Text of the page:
John Charles Pape

Army of the United States
18 November 1943 - 18 May 1969
West Babylon, New York
Panel 24W Line 049

Combat Infantry

Purple Heart (2 awards), National Defense, AF Expeditionary Medal, Vietnam Service, Vietnam Campaign

John C Pape

The database page for John Charles Pape


Commanding Officer, B Company, 1/501st

Not forgotten by his friends.

A memorial initiated by
an anonymous comrade
29 May 2003

One of the bravest men I have ever known.

He led men into combat and gave his life for them.

God Bless.

From a fellow 101st Veteran,

21 Jan 2005

Operation Lamar Plain began on 15 May 1969 when the 101st Airborne Division (Airmobile) sent a brigade task force south to Quang Tin Province in order to reinforce the Americal Division. On 18 May 1969 Bravo Company, 1-501st Infantry, was positioned on Hill 187 north of LZ Professional. The enemy engaged the battalion's Charlie Company from bunkers located on a nearby hill and then began to drop mortars onto Hill 187. A round landed on each side of the Bravo Company Command Post and a third round landed directly onto the CP. Captain John Pape was killed in this barrage as was combat medic Russell Lane Jett and Lincoln Bundy. Pape's RTO Jay Erb was severely wounded as were several other men. Medic Hans Mills bravely attended to the wounded before he was also killed by the mortar fire that continued to land on the hill. Over eighteen men were wounded in the attacks on Hill 187 that day.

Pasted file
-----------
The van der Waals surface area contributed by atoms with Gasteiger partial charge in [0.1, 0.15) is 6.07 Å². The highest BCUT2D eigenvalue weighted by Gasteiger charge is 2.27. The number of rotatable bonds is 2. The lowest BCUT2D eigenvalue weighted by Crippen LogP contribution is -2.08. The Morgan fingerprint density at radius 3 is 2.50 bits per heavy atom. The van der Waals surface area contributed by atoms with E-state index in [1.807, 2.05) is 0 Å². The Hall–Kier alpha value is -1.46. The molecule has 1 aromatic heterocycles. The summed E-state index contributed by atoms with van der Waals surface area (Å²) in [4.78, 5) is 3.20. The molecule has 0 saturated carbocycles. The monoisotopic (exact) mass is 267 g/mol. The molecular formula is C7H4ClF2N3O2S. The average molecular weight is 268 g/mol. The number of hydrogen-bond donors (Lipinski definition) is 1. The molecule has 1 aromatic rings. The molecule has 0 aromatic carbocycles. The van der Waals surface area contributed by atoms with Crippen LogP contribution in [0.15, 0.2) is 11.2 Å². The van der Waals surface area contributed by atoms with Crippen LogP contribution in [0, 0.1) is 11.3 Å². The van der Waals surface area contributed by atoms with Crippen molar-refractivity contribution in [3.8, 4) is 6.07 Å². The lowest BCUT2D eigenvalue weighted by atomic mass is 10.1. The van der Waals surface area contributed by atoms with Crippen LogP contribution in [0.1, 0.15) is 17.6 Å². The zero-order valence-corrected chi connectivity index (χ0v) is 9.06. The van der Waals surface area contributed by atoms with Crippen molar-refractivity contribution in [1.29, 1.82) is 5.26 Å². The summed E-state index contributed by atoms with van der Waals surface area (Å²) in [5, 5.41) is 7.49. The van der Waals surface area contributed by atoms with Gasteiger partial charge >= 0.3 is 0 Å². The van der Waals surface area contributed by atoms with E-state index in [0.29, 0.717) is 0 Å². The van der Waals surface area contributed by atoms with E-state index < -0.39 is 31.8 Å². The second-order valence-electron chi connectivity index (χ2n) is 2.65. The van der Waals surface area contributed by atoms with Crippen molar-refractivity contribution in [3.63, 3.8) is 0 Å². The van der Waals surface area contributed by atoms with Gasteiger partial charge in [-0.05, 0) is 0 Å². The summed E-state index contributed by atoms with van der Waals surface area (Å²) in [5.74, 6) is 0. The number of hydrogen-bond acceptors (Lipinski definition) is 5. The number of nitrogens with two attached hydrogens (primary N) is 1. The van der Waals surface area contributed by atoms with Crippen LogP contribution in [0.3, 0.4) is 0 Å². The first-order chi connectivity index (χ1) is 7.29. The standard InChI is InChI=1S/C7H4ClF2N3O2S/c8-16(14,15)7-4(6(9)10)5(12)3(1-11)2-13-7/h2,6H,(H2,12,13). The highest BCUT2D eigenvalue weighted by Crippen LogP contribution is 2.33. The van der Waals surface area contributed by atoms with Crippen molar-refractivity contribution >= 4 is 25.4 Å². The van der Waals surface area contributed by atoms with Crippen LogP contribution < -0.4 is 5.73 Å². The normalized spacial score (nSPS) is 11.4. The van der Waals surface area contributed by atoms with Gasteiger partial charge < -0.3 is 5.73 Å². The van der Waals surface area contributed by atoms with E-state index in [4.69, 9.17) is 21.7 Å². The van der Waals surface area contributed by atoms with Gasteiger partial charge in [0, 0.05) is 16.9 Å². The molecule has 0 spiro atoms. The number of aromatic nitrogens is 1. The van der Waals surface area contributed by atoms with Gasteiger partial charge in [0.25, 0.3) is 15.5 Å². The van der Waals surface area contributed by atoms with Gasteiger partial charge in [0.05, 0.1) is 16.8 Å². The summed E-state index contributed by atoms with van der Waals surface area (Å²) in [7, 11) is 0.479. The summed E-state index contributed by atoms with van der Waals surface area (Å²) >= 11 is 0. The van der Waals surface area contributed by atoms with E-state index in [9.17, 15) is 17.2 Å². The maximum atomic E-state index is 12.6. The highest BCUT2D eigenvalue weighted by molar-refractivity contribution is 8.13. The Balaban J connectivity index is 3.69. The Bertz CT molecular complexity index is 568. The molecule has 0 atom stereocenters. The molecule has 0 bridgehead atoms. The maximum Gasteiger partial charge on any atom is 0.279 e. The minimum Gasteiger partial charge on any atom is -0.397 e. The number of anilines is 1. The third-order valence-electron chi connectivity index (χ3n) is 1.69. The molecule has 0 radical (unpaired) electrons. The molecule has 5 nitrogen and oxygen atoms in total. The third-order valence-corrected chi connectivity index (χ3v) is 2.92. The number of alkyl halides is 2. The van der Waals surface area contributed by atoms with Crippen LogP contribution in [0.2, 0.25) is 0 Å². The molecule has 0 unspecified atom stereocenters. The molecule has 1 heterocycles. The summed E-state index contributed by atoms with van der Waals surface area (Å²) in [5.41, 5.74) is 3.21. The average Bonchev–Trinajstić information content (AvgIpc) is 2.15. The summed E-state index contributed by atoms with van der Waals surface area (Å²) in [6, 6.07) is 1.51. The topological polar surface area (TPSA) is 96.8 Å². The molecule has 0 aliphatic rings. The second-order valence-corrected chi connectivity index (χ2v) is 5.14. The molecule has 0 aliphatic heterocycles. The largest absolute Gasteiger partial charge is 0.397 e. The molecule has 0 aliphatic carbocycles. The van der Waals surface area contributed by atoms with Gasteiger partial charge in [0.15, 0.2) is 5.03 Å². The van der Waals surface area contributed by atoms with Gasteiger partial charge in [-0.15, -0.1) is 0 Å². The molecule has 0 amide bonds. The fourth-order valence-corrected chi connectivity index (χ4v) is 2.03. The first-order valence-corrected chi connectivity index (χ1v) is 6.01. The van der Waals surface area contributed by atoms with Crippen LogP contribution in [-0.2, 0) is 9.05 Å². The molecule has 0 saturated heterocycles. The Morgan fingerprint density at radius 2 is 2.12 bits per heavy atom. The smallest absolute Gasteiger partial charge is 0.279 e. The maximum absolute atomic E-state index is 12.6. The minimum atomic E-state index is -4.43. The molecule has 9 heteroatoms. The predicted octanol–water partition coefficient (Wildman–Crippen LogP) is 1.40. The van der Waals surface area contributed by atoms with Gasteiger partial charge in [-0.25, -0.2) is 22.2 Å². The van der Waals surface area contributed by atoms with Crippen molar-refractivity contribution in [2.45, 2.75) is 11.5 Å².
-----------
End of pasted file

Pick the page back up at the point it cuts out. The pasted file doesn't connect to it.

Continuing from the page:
From a Screaming Eagle researcher,
Roger Ables

29 May 2006

John Pape was my friend. We both graduated from Officer Candidate School on October 13, 1965.

John was a warrior at heart. In the fall of 1966, he wangled a reassignment from Brigade Headquarters to Company A, 1st Battalion, 8th Cavalry Regiment (Airborne), 1st Cavalry Divison where we both served as Platoon Leaders.

John was a hard-driving Platoon Leader, but never asked his men to do something that he would not do.

I left the Company before John was wounded during that tour of duty.

John stopped at our quarters in Fort Lewis, Washington on his way to Vietnam for his final tour. We had dinner, discussed old friends, and the January 28, 1967 death of Captain Charles V. Titus, the Commanding Officer of A Company.

A few short months after that dinner, I read of John's death in the Army Times.

On Memorial Day 2006, as I write this entry, the sense of loss is as deep today as it was then.

Honor and Courage, Friend.

William F. Hawkinberry

8th Cavalry
8th US Cavalry

CPT Charles M. Titus, Jacksonville, Florida, and PFC Vincent J. Weedo, Hackensack, New Jersey, Alpha 1/8 Cavalry, were killed in action on 28 January 1967.

24 Oct 2006